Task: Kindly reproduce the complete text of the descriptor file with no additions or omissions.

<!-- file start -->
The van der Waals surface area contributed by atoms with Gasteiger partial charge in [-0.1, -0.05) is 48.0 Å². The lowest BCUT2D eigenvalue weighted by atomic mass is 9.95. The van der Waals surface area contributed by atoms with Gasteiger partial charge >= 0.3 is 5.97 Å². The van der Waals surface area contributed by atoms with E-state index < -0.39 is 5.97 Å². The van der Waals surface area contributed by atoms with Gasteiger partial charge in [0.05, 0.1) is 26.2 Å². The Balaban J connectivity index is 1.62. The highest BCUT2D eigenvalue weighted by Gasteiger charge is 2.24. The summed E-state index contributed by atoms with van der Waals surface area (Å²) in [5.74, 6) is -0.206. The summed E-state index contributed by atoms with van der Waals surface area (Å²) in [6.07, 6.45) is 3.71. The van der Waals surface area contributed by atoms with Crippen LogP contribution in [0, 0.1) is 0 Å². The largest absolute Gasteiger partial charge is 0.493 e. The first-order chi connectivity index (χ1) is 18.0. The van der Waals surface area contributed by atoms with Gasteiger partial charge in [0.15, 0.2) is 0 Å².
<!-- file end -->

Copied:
The van der Waals surface area contributed by atoms with Gasteiger partial charge in [-0.1, -0.05) is 48.0 Å². The lowest BCUT2D eigenvalue weighted by atomic mass is 9.95. The van der Waals surface area contributed by atoms with Gasteiger partial charge >= 0.3 is 5.97 Å². The van der Waals surface area contributed by atoms with E-state index < -0.39 is 5.97 Å². The van der Waals surface area contributed by atoms with Gasteiger partial charge in [0.05, 0.1) is 26.2 Å². The Balaban J connectivity index is 1.62. The highest BCUT2D eigenvalue weighted by Gasteiger charge is 2.24. The summed E-state index contributed by atoms with van der Waals surface area (Å²) in [5.74, 6) is -0.206. The summed E-state index contributed by atoms with van der Waals surface area (Å²) in [6.07, 6.45) is 3.71. The van der Waals surface area contributed by atoms with Crippen LogP contribution in [0, 0.1) is 0 Å². The largest absolute Gasteiger partial charge is 0.493 e. The first-order chi connectivity index (χ1) is 18.0. The van der Waals surface area contributed by atoms with Gasteiger partial charge in [0.15, 0.2) is 0 Å².